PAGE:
3. Just stumbled across this thread while looking for something else. I have never read the book but I'm sure someone is happy to be able to read this again. Volvican 16th July 2006 03:31 PM The Hotel New Hampshire I am just not having much luck with my summer reading. Coming off the fairly unenjoyable 'The Known World' I thought perhaps an Irving book might hit the spot. I've only read one other Irving book - 'Garp' and I did enjoy that. But this book might as well have been called 'Garp 2'. There were SO many elements recycled into this book. Eccentric family, move to Vienna, someone's a writer, prep schools, footballers, NY city and New England, same sort of narrator, obsession with exercise, non-typcial attitdues and experiences with sex, etc.... As the repetitions continued I just started to get more and more annoyed. This didn't put me in much of a mind to judge the book on it's writing but I found that just as annoying. I wanted to know what happened to the characters but I just wanted him to get it over with already. I grew to instensely dislike what I now consider to be the Irving 'voice' - this dispassionate narrator character that just to accept from the get-go a 'oh well - that's life' sort of attitude. Over and over again - you're hit with that message - 'nothing really matters' and you frankly start to believe it about this book. Why should you care? Why should you continue reading? The only reason you do is because of the shear absurdity of what is actually going on. I also found it to be too self-conscious. At one point a character talks about how American literature is unique in that it's "technically sophisticated while remained ideologically naive." And I immediately got the sense that Irving was only telling us that because he himself thinks that either he typifies this quality brilliantly or that he's the rare American author that does not exhibit this tendency to remain ideologically naive. I get the sense that it's probably the later- hence the disaffected narrator. The symbolism is the book is slapped on with a trowel as well. (a dog named Sorrow??? Sorrow floats?? Pleeeeease) It'll be a while before I pick up another Irving book. I think his latest one was amazingly long as well so another rason to stay well clear. ---------------------------------------------------------- Hazel 16th July 2006 03:40 PM I have tried very hard to fully enjoy an Irving book, and I'd have to say that Hotel New Hampshire came close, though not enough for it to remain on my bookshelf. I quite liked the dysfunctional, mad-cap family, though the whole Susie(?) the Bear nonsense drove me to distraction. Garp, I found a little too dull and the characters too self-involved to be interesting to a reader. I gave up on Irving a long time ago. ---------------------------------------------------------- megustaleer 16th July 2006 10:29 PM This is the only book I have read by John Irving, and it came to me via a book group, not of my own choosing. It is very weird, and enjoyable in a strange way...certainly memorable. I even stayed up late one night to watch the film on TV, just to see what they made of it. I can't say that I feel any inclination to read more books by Irving, that one was enough. ---------------------------------------------------------- Volvican 17th July 2006 10:11 AM I didn't know they made a movie out of it. That must have been interesting.... shall have to look that up on IMDB. ---------------------------------------------------------- Mungus 17th July 2006 11:07 AM I feel the need to stand up for John Irving!! I used to be a big fan and have read most of his novels a good few years back. My memory is hazy, but Hotel New Hampshire isn't his best. I get the impression that A Prayer For Owen Meany is generally the most popular. I thought there was a thread on it but I can't find it. I said that I used to be a fan because I feel that his recent works have been very samey and formulaic and I haven't bothered with the last few. ---------------------------------------------------------- Grammath 17th July 2006 12:41 PM "The Hotel New Hampshire" was the first Irving novel I read, must be about half a lifetime ago now, so I didn't have the experience of it being "Garp 2". I enjoyed it enough that I have been inspired to read several more of his generally very lengthy works although like you, Mungus, I haven't read much of his very recent work. The only one I didn't really get on with was his first "Setting Free the Bears". You are right, Volvican, that Irving certainly has repeating motifs in his career (you forgot to list wrestling) but I don't have a problem with a writer doing that - to me, its just a stylistic tic - plus if you read crime series you can come to regard it as normal. I do agree, though, that he holds himself in very high regard. I think he must have read a review calling him a modern American Dickens and it went to his head. There is something about a lot of his books that makes them seem as if he is trying to tick all the boxes on the checklist of what goes into a Great American novel. I'm not saying this is a bad thing, but I understand it is not to everybody's taste. ---------------------------------------------------------- MarkC 18th July 2006 10:29 PM I read this and enjoyed it enough that Garp found its way on to my TBR pile, where it remains along with a lot of other things. I am not familiar enough with American fiction or "the Great American Novel" to know if Irving is making a conscious attempt at acheiving that in his writing, to me it was simply another contemporary novel. I liked the absurdity of the events and supporting characters in the story, the strangeness of the different family members and the way he told the story in a way that made it involving and funny despite the tradegies that unfold. Somehow he managed to draw me into this strange dysfunctional family and want to know what becomes of them all. It kept me up late a few nights which is generally a good sign. The film was my introduction to the story, I only read the novel as a consequence of seeing part of the movie and that was only because of Nastassja Kinski*. The film is quite faithful to the book, although some things are clearer in the book. *I admit it, I'm shallow enough to start to watch a film because she's in it, even though it means I've seen at least the beginning of some real turkeys as a result . Mungus 19th July 2006 08:31 PM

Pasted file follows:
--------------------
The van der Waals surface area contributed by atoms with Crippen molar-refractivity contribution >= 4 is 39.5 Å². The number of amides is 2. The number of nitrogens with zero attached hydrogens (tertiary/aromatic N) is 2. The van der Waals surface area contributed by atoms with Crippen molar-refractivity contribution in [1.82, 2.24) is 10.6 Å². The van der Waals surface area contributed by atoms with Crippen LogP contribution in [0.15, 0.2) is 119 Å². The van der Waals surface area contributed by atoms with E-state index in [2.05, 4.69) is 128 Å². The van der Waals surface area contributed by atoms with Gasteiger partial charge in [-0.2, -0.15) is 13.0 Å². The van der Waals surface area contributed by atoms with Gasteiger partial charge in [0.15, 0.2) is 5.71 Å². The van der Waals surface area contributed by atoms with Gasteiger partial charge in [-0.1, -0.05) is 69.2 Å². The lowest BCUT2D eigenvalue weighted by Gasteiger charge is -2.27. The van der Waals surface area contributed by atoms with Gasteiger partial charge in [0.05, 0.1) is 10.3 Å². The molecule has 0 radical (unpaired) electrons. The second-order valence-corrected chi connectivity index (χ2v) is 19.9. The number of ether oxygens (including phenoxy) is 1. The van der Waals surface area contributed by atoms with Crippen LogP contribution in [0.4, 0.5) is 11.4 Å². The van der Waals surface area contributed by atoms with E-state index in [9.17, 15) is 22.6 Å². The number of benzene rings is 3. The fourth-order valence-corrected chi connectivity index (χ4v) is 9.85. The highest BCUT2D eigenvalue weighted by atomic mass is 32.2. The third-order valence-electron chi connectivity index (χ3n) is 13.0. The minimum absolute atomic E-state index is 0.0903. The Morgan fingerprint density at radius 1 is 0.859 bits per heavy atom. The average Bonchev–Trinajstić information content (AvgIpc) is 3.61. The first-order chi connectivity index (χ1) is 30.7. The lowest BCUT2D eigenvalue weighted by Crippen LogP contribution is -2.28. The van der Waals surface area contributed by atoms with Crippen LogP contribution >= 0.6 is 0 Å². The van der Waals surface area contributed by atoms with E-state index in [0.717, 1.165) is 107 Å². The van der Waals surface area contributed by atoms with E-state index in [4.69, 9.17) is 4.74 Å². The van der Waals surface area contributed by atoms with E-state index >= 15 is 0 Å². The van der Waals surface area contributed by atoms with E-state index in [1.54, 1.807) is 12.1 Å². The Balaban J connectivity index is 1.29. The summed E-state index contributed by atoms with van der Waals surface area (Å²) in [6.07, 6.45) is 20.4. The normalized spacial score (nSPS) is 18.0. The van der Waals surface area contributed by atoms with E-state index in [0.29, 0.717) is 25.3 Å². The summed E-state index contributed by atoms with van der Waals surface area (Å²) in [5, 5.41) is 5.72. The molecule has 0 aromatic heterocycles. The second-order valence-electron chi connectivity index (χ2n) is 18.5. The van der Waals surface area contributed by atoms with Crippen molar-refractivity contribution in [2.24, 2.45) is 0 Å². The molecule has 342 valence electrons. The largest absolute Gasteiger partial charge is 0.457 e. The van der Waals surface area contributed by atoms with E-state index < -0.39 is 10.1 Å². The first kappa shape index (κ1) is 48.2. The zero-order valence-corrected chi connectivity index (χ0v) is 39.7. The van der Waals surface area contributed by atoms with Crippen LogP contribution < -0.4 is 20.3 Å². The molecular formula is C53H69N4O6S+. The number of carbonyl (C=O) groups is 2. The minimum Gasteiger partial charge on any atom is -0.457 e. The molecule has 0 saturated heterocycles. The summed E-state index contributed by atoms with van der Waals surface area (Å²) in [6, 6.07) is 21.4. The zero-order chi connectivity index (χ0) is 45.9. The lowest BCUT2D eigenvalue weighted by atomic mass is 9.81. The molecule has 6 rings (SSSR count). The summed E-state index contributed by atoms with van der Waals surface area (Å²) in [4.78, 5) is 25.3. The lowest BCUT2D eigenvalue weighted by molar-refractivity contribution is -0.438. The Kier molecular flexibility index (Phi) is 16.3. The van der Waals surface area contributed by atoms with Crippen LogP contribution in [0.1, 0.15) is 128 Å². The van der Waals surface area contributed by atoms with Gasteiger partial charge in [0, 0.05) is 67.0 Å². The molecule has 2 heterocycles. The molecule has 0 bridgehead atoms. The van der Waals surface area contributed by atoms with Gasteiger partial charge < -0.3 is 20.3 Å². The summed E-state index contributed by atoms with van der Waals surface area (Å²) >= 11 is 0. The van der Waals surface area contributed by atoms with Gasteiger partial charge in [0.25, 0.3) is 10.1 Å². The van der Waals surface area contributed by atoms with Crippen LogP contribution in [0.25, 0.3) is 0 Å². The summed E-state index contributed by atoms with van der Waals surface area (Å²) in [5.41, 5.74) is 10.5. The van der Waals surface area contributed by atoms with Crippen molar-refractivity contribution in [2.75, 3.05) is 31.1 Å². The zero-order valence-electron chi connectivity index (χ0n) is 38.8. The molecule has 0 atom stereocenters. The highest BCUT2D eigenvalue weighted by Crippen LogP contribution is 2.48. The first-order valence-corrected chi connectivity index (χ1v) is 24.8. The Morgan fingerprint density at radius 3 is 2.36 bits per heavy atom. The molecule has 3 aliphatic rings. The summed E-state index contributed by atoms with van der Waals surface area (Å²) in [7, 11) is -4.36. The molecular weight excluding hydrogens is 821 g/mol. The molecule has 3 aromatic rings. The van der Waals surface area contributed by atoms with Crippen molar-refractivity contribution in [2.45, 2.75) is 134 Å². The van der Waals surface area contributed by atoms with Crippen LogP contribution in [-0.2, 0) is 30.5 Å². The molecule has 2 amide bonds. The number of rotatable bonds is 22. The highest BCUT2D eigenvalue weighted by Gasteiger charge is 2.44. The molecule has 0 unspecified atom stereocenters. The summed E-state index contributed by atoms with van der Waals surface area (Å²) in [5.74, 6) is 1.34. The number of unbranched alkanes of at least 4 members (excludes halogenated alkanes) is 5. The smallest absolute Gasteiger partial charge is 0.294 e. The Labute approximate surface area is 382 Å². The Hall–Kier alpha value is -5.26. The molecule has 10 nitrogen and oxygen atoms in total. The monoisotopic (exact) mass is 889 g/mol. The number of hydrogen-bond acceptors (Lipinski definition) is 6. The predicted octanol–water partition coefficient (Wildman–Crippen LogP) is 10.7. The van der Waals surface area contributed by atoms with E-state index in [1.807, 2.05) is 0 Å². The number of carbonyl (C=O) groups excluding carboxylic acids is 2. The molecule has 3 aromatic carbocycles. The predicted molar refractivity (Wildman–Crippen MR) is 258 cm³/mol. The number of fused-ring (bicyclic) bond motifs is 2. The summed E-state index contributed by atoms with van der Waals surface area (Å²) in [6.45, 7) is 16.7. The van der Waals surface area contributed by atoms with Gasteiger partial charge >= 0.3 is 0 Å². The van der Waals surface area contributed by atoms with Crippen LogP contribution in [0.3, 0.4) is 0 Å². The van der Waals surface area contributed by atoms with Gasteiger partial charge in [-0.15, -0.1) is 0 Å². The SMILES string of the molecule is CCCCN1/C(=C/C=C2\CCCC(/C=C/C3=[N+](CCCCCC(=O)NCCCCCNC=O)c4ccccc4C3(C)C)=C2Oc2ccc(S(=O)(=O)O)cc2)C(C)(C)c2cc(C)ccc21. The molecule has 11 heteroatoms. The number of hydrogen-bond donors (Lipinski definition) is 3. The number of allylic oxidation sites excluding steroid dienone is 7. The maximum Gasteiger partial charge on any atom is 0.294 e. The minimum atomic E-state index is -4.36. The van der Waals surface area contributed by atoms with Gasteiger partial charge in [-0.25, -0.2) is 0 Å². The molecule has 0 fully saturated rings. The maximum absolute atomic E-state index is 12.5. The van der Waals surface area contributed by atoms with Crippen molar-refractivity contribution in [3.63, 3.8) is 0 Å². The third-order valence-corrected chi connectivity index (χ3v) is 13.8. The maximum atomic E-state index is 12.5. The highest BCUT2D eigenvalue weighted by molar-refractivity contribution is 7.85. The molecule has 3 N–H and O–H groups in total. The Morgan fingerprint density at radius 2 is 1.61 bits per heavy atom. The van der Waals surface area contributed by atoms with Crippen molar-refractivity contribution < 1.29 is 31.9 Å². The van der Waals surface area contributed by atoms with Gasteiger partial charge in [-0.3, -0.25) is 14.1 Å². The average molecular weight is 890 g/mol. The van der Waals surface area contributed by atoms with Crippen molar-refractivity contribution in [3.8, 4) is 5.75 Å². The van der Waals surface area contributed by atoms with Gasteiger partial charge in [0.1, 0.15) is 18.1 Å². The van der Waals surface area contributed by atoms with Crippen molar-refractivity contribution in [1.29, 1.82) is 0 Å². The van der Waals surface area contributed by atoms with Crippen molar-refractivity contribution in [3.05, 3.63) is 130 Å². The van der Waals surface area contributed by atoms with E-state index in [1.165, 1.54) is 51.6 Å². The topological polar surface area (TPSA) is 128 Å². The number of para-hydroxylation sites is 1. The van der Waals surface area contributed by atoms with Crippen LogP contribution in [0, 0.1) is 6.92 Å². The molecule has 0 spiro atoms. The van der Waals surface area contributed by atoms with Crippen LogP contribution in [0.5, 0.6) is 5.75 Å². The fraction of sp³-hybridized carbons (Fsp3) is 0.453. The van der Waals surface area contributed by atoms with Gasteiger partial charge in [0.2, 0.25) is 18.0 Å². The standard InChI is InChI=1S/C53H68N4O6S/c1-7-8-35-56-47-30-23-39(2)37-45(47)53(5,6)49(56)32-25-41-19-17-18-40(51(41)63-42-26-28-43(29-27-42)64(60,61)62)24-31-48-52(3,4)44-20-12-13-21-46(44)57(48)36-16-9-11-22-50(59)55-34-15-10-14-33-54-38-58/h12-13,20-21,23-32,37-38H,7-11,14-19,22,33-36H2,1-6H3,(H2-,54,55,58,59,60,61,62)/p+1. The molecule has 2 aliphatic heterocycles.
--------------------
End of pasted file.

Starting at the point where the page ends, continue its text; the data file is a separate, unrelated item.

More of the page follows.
4. I've just finished reading this and loved it. I know a few people here have read it, as it got mentionned on the Books that makes you cry thread. So - what did you think of it? To my surprise, it didn't make me cry at all. Maybe that was because I was expecting a big, tragic ending, so I was ready for it. I saw what was coming way before it actually did. Loved it all the same, though. Owen was a fantastic character, as was the whole Wheelwright family.
  5. hey all this is my first post so hope I'm doing it right. Just wondered, am a big John Irving fan but was disappointed by his last novel 'The Fourth Hand', has anyone read his new novel 'Until I find you' yet? What did you think? Loved his earlier work, but I don't want to be disappointed again and ruin my opinion of him!
  6. A Widow for One Year - John Irving - 1998 This is definitely a book I would not have read if it wasn't for my book club. I still don't know whether I liked it or not. It certainly is a book that makes you think about a lot of things.